This is why I am fighting to advance research for pancreatic cancer……
My father, Minus John Leleaux, went to his dermatologist for what he thought might be an ingrown hair on his face. Daddy was concerned because the “lumps” were starting to come out on his head too. It was Memorial Day 2010 and the dermatologist called my father with biopsy results. He told him to come in on Monday with a bag packed ready to be admitted for additional tests.
Then the “C” word was said for the first time. The biopsy tested positive for adenocarcinoma of the skin. I think my father thought that he had actually been given an early warning to something going on inside of his body, but on June 7th our life changed forever. A scan showed innumerable tumor cells involving his liver, stomach, right shoulder, with the primary tumor cells in his pancreas. My father had Stage 4 Metastatic Pancreatic Cancer. The cancer had metastasized to his skin. The doctor said he had never seen a case like this.
My father was a Navy man and fought a hard fight, but on August 11, 2010 my father died.
My father was also one of the most generous and giving men you could ever hope to meet. If you came to visit his house, you never left empty-handed. He didn’t have much growing up but he always had that giving spirit. He taught us that there will always be a need somewhere, and every person has something to give.
The November after he passed, I made the decision to continue my father’s fight. I am now a volunteer with the Pancreatic Cancer Action Network as the Community Representative for Paducah, Kentucky.
What really motivates me is connecting with other volunteers. When I started I had no clue what I was doing, but being around volunteers, seeing people who lost loved ones make something positive about something so sad, I knew I wanted to do the same. I also love seeing the difference I am making. I went to Washington, DC to tell my story and I helped pass the bill (The Recalcitrant Cancer Research Act). I know I made a difference. My father’s story has made a difference.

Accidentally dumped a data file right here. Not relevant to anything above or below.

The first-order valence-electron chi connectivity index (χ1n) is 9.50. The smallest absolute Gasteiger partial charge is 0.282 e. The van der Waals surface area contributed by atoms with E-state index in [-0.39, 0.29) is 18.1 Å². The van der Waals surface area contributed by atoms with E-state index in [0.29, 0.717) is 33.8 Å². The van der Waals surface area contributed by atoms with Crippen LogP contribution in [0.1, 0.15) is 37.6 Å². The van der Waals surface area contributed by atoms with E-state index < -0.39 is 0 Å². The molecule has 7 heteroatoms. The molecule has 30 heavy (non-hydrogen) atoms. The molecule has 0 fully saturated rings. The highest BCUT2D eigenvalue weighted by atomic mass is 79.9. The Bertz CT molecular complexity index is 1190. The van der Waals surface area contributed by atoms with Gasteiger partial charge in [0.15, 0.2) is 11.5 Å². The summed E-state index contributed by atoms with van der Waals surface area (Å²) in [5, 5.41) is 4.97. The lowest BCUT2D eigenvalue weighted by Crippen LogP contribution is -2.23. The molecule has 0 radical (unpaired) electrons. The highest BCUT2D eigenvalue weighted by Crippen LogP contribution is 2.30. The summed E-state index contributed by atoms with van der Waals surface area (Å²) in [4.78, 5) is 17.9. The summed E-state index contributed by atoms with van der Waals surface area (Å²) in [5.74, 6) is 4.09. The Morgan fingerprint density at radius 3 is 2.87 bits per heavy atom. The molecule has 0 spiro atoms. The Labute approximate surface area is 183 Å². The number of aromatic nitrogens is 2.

It doesn’t take a whole lot. You can start out by doing a little bit. For me, it was almost like a flame that became a fire. In the beginning it was, “Well I can do this much,” and then I did it, and spent time around other volunteers and it was all fuel for the flames and the fire just grew and I wanted to do even more. I know that my efforts will not bring my daddy back, but I know that he would be honored to know that I am fighting this fight for him so that his grandchildren and great-grandchildren will not have to know pancreatic cancer. My father’s name was Minus – a rather unusual name. I see it as a legacy. Like my brother David says, “We will fight for a cure and someday we will have a world ‘Minus’ pancreatic cancer.”